That paragraph right above summarizes everything, and will come back to haunt us in a major way.

Even so, “from a macroeconomic perspective, it’s a positive thing,” said David Berson, chief economist for Nationwide Insurance.


“While the benefits of second homes may accrue disproportionately to the upper half of the income distribution, there are a lot of people who build these homes” and benefit from ancillary spending tied to them.

The disconnect from reality in the statement above perfectly demonstrates the complete lack of self-awareness from many at the top.

Now let’s move on to a more futuristic real estate subject, 3D Printing.

I first flagged the incredible potential of 3D printed homes last November in my post: 3D Printing Entire Homes and Neighborhoods May be Just Around the Corner.

It appears much progress if being made and there are stunning reports coming out that a company in China has 3D printed ten homes in less than a day!

It’s tough to tell whether or not this is true, or how much is hyperbole, but it seems obvious to me that such feats will be commonplace in the not too distant future.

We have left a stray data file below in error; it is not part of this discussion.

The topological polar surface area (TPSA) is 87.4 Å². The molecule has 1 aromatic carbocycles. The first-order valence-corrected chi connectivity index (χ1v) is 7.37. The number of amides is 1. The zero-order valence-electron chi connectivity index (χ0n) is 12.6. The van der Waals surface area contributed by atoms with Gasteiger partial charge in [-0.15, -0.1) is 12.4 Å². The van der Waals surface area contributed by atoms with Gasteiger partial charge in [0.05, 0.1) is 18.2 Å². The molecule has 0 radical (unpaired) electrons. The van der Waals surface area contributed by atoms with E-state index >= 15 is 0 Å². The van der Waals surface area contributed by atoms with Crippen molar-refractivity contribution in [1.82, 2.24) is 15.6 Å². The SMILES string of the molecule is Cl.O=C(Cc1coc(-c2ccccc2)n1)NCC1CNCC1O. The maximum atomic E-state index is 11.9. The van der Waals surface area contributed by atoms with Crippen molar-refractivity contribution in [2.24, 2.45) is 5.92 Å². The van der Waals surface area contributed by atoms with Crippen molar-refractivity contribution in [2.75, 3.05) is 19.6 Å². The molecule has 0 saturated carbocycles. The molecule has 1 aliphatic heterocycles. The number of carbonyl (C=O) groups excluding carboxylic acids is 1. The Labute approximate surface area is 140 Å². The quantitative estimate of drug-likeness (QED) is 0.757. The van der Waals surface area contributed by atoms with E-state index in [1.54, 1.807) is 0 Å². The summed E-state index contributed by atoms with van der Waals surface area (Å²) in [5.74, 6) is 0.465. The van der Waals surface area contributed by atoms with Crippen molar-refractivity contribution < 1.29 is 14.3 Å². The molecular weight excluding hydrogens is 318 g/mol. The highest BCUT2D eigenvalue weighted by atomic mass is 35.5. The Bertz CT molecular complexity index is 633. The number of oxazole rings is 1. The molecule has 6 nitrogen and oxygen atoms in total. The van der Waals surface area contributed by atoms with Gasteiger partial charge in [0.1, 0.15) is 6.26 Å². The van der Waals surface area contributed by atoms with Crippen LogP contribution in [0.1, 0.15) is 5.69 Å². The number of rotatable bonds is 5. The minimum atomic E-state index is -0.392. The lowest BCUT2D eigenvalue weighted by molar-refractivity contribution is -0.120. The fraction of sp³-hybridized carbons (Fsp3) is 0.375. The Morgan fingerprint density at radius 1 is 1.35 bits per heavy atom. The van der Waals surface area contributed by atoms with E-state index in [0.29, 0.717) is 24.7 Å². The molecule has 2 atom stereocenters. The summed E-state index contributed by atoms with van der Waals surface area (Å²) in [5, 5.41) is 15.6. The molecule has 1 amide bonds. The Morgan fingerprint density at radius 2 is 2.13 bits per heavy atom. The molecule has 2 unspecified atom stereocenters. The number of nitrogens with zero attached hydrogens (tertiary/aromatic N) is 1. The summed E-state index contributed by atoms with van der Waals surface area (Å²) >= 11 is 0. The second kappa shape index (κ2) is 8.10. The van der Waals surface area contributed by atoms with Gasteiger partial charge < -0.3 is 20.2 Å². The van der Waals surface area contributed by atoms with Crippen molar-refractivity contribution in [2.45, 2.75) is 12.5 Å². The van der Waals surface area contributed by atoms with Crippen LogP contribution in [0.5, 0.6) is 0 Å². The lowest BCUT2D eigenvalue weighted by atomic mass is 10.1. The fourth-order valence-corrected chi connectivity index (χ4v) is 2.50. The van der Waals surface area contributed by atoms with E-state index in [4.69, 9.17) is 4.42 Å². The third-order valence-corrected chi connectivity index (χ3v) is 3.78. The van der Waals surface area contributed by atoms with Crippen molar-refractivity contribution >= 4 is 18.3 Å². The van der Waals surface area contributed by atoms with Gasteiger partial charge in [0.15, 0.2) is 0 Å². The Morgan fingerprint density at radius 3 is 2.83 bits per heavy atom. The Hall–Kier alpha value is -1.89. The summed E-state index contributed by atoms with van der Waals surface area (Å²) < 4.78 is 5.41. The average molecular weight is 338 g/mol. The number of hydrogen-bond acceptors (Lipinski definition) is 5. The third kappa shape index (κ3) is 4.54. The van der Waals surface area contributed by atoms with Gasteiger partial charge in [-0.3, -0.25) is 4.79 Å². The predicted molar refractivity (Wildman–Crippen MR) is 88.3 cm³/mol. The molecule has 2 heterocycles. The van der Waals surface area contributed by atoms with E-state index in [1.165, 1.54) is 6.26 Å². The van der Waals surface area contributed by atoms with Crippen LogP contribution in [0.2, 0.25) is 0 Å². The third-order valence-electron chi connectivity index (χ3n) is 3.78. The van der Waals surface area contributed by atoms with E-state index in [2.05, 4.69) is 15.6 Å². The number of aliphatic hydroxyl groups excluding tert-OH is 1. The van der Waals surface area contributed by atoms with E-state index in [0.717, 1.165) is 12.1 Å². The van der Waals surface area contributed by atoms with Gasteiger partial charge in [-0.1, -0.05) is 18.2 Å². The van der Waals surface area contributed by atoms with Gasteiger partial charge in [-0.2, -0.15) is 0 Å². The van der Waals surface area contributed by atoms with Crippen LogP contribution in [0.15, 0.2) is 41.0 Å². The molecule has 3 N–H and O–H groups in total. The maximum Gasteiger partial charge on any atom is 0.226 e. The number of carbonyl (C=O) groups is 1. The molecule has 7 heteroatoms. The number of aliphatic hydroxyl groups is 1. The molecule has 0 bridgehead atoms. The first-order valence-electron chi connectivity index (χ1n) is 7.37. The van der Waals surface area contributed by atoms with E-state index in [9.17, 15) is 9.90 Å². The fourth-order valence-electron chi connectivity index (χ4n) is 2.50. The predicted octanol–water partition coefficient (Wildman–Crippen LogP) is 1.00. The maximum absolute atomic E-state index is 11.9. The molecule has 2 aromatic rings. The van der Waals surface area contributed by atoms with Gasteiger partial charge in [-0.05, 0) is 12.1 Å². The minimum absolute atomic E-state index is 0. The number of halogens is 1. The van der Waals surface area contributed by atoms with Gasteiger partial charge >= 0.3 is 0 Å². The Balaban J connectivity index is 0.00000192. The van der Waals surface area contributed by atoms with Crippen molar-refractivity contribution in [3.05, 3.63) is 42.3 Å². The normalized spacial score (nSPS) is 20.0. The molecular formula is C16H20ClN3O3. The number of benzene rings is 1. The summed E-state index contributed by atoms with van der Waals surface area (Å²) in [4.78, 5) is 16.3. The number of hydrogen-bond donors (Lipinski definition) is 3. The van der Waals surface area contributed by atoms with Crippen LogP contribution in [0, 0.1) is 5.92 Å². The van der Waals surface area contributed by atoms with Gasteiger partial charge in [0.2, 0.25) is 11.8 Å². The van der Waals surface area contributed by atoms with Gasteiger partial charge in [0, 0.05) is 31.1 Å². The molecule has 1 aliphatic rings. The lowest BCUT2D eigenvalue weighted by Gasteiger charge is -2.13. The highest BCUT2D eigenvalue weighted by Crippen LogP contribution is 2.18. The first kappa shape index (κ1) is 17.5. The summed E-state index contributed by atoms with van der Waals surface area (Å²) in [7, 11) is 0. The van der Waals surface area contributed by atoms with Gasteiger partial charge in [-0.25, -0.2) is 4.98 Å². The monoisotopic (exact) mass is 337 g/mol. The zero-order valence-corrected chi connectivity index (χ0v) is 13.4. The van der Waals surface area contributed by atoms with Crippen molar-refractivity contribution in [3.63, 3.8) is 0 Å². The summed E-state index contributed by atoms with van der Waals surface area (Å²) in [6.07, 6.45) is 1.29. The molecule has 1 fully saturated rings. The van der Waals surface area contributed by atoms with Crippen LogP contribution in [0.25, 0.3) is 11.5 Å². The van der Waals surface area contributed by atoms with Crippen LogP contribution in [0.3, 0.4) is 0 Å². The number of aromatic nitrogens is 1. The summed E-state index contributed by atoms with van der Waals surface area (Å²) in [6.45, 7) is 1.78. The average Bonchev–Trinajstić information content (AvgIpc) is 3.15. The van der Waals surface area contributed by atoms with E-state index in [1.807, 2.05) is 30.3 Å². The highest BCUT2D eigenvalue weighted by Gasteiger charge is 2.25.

You have to wonder what that will do to home prices ultimately. Seems quite deflationary...

From Gizmodo:

This month, architects in Amsterdam started work on the world’s first completely 3D-printed house. It’ll take three years and quite a bit of money to finish. Meanwhile, in Shanghai, a company claims to have printed ten houses with inexpensive industrial scraps in less than a day. What’s the difference?


It depends on your definition of 3D printing. Both projects are using massive 3D printers; in Shanghai, it’s 490 feet long, 33 feet wide, and 20 feet deep. Rather than expensive plastic, though, the Chinese company WinSun Decoration Design Engineering Co is printing with a concrete aggregate “made in part from recycled construction waste, industrial waste, and tailings,” according to the Architect’s Newspaper. Each of these homes costs less than $5,000.